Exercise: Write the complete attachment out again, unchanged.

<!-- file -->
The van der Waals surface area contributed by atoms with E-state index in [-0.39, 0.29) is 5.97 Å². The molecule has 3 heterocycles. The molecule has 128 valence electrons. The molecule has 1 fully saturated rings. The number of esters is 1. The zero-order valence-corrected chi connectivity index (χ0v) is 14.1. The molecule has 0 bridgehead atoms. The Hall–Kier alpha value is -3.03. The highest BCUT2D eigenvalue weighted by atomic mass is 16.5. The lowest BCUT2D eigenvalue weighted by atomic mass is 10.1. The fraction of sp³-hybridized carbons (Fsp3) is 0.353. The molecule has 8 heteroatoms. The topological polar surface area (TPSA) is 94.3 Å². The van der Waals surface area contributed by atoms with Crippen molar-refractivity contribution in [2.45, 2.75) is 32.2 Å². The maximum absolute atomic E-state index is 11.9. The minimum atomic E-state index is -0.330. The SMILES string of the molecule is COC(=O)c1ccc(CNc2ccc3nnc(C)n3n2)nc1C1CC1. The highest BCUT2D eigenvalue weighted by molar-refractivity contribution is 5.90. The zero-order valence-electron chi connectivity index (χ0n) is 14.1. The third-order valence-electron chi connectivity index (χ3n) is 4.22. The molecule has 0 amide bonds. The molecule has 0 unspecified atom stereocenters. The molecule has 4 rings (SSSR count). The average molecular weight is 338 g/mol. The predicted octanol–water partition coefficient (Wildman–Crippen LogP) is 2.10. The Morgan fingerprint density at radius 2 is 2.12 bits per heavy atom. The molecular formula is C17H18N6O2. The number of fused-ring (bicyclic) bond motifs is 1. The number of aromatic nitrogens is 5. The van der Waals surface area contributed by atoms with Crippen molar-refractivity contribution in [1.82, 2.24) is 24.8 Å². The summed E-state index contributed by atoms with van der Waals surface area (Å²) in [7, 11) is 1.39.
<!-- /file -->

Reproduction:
The van der Waals surface area contributed by atoms with E-state index in [-0.39, 0.29) is 5.97 Å². The molecule has 3 heterocycles. The molecule has 128 valence electrons. The molecule has 1 fully saturated rings. The number of esters is 1. The zero-order valence-corrected chi connectivity index (χ0v) is 14.1. The molecule has 0 bridgehead atoms. The Hall–Kier alpha value is -3.03. The highest BCUT2D eigenvalue weighted by atomic mass is 16.5. The lowest BCUT2D eigenvalue weighted by atomic mass is 10.1. The fraction of sp³-hybridized carbons (Fsp3) is 0.353. The molecule has 8 heteroatoms. The topological polar surface area (TPSA) is 94.3 Å². The van der Waals surface area contributed by atoms with Crippen molar-refractivity contribution in [2.45, 2.75) is 32.2 Å². The maximum absolute atomic E-state index is 11.9. The minimum atomic E-state index is -0.330. The SMILES string of the molecule is COC(=O)c1ccc(CNc2ccc3nnc(C)n3n2)nc1C1CC1. The highest BCUT2D eigenvalue weighted by molar-refractivity contribution is 5.90. The zero-order valence-electron chi connectivity index (χ0n) is 14.1. The third-order valence-electron chi connectivity index (χ3n) is 4.22. The molecule has 0 amide bonds. The molecule has 0 unspecified atom stereocenters. The molecule has 4 rings (SSSR count). The average molecular weight is 338 g/mol. The predicted octanol–water partition coefficient (Wildman–Crippen LogP) is 2.10. The Morgan fingerprint density at radius 2 is 2.12 bits per heavy atom. The molecular formula is C17H18N6O2. The number of fused-ring (bicyclic) bond motifs is 1. The number of aromatic nitrogens is 5. The van der Waals surface area contributed by atoms with Crippen molar-refractivity contribution in [1.82, 2.24) is 24.8 Å². The summed E-state index contributed by atoms with van der Waals surface area (Å²) in [7, 11) is 1.39.